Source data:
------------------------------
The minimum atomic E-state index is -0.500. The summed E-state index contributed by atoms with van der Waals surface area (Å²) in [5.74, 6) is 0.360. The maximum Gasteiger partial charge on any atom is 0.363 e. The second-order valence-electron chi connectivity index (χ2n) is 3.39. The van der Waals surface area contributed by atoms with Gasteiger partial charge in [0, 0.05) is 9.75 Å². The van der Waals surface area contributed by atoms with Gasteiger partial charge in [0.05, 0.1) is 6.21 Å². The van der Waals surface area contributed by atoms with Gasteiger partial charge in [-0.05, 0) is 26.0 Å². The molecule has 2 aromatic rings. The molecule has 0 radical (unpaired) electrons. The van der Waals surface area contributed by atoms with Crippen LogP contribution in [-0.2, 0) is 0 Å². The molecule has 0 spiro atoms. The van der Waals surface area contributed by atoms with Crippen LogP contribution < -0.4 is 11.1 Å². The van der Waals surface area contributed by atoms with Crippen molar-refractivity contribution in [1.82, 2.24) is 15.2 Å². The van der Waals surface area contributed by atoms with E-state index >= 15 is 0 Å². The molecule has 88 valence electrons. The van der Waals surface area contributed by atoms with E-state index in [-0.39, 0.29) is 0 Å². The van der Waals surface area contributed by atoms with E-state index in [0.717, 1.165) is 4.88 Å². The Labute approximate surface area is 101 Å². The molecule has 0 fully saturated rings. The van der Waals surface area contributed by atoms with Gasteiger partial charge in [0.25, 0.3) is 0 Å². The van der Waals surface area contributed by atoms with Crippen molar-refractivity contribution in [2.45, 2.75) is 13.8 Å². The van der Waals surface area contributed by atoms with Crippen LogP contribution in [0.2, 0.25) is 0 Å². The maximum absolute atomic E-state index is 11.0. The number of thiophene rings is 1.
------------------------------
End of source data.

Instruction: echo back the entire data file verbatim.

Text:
The minimum atomic E-state index is -0.500. The summed E-state index contributed by atoms with van der Waals surface area (Å²) in [5.74, 6) is 0.360. The maximum Gasteiger partial charge on any atom is 0.363 e. The second-order valence-electron chi connectivity index (χ2n) is 3.39. The van der Waals surface area contributed by atoms with Gasteiger partial charge in [0, 0.05) is 9.75 Å². The van der Waals surface area contributed by atoms with Gasteiger partial charge in [0.05, 0.1) is 6.21 Å². The van der Waals surface area contributed by atoms with Gasteiger partial charge in [-0.05, 0) is 26.0 Å². The molecule has 2 aromatic rings. The molecule has 0 radical (unpaired) electrons. The van der Waals surface area contributed by atoms with Crippen LogP contribution in [-0.2, 0) is 0 Å². The molecule has 0 spiro atoms. The van der Waals surface area contributed by atoms with Crippen LogP contribution < -0.4 is 11.1 Å². The van der Waals surface area contributed by atoms with Crippen molar-refractivity contribution in [1.82, 2.24) is 15.2 Å². The van der Waals surface area contributed by atoms with E-state index >= 15 is 0 Å². The molecule has 88 valence electrons. The van der Waals surface area contributed by atoms with E-state index in [-0.39, 0.29) is 0 Å². The van der Waals surface area contributed by atoms with E-state index in [0.717, 1.165) is 4.88 Å². The Labute approximate surface area is 101 Å². The molecule has 0 fully saturated rings. The van der Waals surface area contributed by atoms with Gasteiger partial charge in [0.25, 0.3) is 0 Å². The van der Waals surface area contributed by atoms with Crippen molar-refractivity contribution in [2.45, 2.75) is 13.8 Å². The van der Waals surface area contributed by atoms with Crippen LogP contribution in [0.2, 0.25) is 0 Å². The maximum absolute atomic E-state index is 11.0. The number of thiophene rings is 1.